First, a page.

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6 Abstract of Thesis Presented to the Graduate School of the University of Flori da in Partial Fulfillment of the Requirements for the Degree of Master of Arts ALTRURIA MUST COME TO YOU: OF EDWARD BELLAMY, WILLIAM DEAN HOWELLS, AND CHARLOTTE PERKINS GILMAN By Michele LeSure D ecember 2011 Chair: Jodi Schorb Cochair: Phil Wegner Major: E nglish The nineteenth century saw a huge influx of immigrants to the United States as the Industrial Revolution created a demand for more factory workers. By the tim e Looking Backwards by Edward Bellamy was published, the topic of immigration had become a sensitive topic among those Americans who saw themselves as true citizens, a part from the new faces from Europe, and who chose to blame these populations for the th eir own declining economic fortunes. It is then both troubling and unsurprising that Bellamy, the father of the American Utopian Literature movement, would shy away from the topic in his famous bestseller that describes an American Utopia in the twenty fi rst century. This thesis explores how the subject of immigrants and immigration is handled in three American Utopian novels between 1887 and 1911, and shows how the subject b problem, William Dean Howells addresses the issue to his audience using his utopian protagonist, Aristedes Homos, as a foil to develop a sympathetic view of the immigran t as misunderstood; Charlotte Perkins Gilman, in the first of three utopian novels she

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7 would eventually write, addresses the issue with more concentration but tends to rely on imagery that falls back on stereotypical racist ideas that immigrants must be ci vilized before they are allowed to be in the United States. This last point finds a connection only on the popular imagination during this time, but the many facets of the immigration issue with which Americans struggled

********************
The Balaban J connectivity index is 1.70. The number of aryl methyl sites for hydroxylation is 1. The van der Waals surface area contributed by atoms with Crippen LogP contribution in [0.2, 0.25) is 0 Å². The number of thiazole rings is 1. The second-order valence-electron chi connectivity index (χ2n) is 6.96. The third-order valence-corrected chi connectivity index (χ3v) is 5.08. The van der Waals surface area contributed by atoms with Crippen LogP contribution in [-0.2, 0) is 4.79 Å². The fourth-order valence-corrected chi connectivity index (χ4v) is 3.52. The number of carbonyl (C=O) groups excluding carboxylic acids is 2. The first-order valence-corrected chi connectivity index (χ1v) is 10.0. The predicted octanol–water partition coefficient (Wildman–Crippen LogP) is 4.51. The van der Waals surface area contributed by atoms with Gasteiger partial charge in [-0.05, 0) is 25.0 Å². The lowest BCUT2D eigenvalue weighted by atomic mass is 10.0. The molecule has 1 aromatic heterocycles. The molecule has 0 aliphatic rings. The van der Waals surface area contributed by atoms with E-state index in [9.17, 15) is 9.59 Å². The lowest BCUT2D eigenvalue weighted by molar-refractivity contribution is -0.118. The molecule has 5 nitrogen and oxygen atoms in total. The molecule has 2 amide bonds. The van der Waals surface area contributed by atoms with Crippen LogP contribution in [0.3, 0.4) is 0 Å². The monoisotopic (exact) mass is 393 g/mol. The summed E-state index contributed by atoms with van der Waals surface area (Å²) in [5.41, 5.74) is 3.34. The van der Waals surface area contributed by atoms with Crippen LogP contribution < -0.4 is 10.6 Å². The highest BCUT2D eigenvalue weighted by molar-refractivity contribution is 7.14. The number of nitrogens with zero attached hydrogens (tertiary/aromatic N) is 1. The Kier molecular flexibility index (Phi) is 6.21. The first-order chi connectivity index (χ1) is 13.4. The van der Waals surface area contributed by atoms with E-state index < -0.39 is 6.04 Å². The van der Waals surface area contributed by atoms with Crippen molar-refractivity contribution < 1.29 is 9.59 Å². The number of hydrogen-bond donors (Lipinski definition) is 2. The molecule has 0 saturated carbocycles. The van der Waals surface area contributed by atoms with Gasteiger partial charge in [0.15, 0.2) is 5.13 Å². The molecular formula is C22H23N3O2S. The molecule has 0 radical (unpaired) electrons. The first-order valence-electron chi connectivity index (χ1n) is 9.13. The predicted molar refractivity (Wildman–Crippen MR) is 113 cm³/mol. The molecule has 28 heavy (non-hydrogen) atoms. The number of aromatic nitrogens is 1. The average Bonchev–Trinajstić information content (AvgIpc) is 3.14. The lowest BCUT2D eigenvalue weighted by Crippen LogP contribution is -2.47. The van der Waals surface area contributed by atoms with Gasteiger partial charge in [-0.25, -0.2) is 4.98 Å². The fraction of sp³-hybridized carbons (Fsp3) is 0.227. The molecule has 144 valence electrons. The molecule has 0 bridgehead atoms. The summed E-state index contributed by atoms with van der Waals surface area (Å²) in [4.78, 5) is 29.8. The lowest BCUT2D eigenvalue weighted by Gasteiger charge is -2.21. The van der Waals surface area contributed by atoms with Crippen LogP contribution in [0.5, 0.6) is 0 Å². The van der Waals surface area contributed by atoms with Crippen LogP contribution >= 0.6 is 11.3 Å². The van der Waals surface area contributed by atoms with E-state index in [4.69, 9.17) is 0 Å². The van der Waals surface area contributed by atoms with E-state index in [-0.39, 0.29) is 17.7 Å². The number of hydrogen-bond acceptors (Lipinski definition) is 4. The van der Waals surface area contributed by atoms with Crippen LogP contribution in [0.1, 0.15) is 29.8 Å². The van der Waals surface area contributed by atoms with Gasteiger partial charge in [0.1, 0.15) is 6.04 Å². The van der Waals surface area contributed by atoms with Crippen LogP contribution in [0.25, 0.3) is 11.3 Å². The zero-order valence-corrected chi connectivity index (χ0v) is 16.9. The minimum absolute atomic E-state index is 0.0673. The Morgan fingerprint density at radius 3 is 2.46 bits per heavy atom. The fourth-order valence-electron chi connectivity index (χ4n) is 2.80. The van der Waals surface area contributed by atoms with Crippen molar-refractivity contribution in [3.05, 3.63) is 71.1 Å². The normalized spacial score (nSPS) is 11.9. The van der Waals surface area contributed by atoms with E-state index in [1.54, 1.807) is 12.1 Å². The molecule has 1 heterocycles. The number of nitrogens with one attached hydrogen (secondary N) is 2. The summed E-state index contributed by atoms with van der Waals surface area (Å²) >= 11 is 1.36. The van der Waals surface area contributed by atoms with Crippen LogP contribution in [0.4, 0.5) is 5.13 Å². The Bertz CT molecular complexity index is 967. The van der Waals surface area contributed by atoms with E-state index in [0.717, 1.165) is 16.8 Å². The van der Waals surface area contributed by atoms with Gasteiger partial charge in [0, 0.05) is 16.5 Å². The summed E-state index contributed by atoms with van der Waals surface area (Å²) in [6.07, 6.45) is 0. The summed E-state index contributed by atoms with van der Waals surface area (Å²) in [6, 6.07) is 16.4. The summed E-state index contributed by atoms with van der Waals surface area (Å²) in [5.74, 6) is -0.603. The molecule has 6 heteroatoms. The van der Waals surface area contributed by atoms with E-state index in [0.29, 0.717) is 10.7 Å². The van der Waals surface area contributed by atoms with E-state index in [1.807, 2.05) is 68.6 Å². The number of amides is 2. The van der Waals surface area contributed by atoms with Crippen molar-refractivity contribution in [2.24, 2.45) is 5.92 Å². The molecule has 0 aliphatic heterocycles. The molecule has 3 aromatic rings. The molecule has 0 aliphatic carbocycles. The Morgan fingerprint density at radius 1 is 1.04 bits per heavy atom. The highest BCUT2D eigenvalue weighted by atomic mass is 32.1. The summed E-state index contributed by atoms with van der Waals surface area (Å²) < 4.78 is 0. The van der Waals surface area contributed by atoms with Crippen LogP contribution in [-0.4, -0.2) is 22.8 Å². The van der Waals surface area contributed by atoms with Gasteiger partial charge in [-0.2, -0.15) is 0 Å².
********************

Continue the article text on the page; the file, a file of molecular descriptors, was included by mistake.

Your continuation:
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8 CHAPTER 1 INTRODUCTION It would be easy to select specific passages from the utopian literature to prove that the authors were racists, but it would only be a bit more difficult to pick out humane comments on ethnic and racial problems. Possibly the only reasonable conclusion is that certain groups were more adept at articulating the prejudices shared by most white, native Americans. Whatever the truth behind this unanswerable controversy is, the utopian w orks do reveal that it was very difficult for middle and upper middle class reformers to conceive of ideal individuals whose ethnic and racial backgrounds deviated from their own white, Protestant heritage. Instead of trying to adapt to the increasing di imagining a pluralistic utopia, they recoiled and hoped for homogeneity -Kenneth Roemer, The Obsolete Necessity century utopian novels, The Obsolete Necessity: America in U topian Writings, 1888 1900 he observes, like many other writers o n American utopian novels, that the anxiety among middle and upper class white people about the influx of immigrants, who wanted to take advantage of the burgeoning industrial sector, is par (that comprise the utopian genre of the nineteenth century) in defining the most comforting American image for its readers The imagery in American utopias goes to the heart of an important way of thinking consuming issues among Americans especially towards the end of the nineteenth century, as labor became more conscious of the inequities in the capitalist system that had developed out of heavy industrialization. This unease seeped into the American psyche and morphed into two distinct movements; Nativism, which held that only original immigrants to America were to be considered citizens and therefore part of the